Labyrinthitis is an infection of the inner ear. Like most other ear infections, it can cause a vast array of painful and debilitating symptoms. An inner ear infection often starts out with the feeling of extreme vertigo, like the room is spinning or moving around very slowly.
Severe headaches and memory loss also often accompany this type of infection, along with temporary hearing loss, trouble balancing, difficultly focusing and nausea with vomiting. Other symptoms may include a sore throat, flu-like illness or a cold.
Although this kind of infection can last up to a few months at a time, the normal duration is between several days and a couple of weeks. The treatment for it is not standard but rather it varies from physician to physician. Some doctors will prescribe anti-nausea and vertigo medications, while others will simply suggest plenty of rest and hydration; it depends mostly on the severity of the case.
Inner ear infection cause and effect
Labyrinthitis and vestibular neuritis are most commonly caused by a viral infection that affects the inner ear. These conditions typically cause vertigo (intense dizziness, often with vomiting). In most cases the symptoms gradually ease and go within a few weeks as the infection clears. Medication aims to alleviate the symptoms.
About vestibular neuritis and labyrinthitis
Strictly speaking, ‘itis’ at the end of a word means inflammation. These names used to be used interchangeably but are now used more specifically:
Vestibular neuritis (sometimes called vestibular neuronitis) means inflammation of the vestibular nerve. This is the nerve that comes from the inner ear and takes messages from the semicircular canals to the brain.
Labyrinthitis is a condition that is due to inflammation of the labyrinth in the inner ear, although sometimes the vestibular nerve is also involved.
There is no specific known cause for Labyrinthitis, though there are many factors that could possibly raise the risk of such an infection. Some of these risk factors are smoking, fatigue, allergies, consuming large amounts of alcohol, a history of serious ear infections, a recent respiratory infection and even the use of certain medications.
Because no one knows specifically what causes the onset of inner ear infections, there is not a sure-fire way to avoid them. However, eating well, exercising regularly, getting plenty of rest, and avoiding habits such as smoking and drinking may reduce the risk or impact of severe infection.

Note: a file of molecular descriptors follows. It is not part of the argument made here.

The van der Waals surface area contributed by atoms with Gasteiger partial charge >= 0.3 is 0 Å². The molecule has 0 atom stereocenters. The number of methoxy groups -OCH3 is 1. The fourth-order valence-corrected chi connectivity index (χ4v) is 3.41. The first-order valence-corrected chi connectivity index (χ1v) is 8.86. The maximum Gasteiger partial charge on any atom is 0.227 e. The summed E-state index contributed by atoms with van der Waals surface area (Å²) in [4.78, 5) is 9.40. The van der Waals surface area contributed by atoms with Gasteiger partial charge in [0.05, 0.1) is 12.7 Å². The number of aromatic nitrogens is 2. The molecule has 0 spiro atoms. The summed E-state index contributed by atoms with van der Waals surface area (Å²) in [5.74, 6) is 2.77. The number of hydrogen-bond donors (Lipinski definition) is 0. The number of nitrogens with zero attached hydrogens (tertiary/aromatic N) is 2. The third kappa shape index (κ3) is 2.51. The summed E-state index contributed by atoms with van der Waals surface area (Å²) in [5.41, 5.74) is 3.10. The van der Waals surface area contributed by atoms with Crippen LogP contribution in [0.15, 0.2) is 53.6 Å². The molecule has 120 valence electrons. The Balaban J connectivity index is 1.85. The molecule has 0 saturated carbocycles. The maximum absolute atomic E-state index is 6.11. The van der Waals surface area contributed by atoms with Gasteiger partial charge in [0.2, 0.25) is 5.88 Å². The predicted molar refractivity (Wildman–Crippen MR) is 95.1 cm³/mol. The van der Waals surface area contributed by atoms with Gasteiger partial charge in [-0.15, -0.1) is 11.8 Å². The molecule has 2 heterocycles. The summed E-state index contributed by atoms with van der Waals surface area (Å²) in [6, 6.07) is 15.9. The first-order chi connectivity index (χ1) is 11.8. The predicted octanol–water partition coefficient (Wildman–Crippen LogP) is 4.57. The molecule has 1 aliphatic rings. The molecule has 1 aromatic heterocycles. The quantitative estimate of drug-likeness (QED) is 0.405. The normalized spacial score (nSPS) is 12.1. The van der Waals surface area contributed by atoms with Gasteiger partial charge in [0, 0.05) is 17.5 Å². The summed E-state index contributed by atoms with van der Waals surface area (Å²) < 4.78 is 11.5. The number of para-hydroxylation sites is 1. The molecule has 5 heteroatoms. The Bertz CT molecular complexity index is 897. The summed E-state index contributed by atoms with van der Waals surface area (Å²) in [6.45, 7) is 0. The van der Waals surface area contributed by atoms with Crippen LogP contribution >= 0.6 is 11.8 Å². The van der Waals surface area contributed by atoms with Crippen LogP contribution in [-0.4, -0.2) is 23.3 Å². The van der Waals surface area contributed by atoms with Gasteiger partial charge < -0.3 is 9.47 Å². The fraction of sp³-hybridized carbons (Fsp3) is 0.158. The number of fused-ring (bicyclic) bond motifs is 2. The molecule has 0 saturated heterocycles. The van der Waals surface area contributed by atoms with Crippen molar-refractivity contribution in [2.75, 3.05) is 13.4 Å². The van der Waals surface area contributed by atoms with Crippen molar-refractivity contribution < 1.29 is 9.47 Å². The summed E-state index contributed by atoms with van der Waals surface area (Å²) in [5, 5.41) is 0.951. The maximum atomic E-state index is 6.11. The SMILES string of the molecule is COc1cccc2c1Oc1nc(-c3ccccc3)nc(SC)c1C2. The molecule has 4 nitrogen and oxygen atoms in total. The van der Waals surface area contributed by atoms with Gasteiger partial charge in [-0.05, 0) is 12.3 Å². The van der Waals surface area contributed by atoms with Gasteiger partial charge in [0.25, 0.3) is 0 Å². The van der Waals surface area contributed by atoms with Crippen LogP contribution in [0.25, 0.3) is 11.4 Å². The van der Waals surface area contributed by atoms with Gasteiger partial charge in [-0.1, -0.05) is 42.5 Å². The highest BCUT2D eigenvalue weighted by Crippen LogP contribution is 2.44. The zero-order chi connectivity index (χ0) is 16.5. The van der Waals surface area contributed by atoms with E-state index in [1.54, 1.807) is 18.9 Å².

If someone is diagnosed with an inner ear infection, they are definitely not in a life-threatening situation. Though it can feel like the end of the world when suffering from such an infection, in most cases, a person will go back to feeling normal within a short time.
However, that is not to say that an infection of this sort cannot cause lasting damage and effects. Sometimes, if the infection is bad enough, the eardrum or other sensitive parts of the ear can be greatly harmed, thus leaving a person with restricted hearing or even complete hearing loss, though this is a rare occasion.
In most instances, people with inner ear infections will recover normally, but others may need to be admitted to the hospital for a few days, especially if they are not able to eat or drink properly. Often with these kinds of infections, people will suffer extreme bouts of vomiting due to the pain they are experiencing. If this is true, these individuals will most likely need to be monitored closely to make sure they are receiving enough nutrition and remaining properly hydrated.
In a small number of patients, symptoms following a viral labyrinthitis or viral vestibular neuritis can persist for months or years. Also, there are more serious causes of labyrinthitis and vestibular neuritis but these are much less common. Therefore, tell your doctor if you do not improve, or if you develop other symptoms.
If you have questions about labyrinthitis or inner ear infection make an appointment to see an ear nose and throat specialist.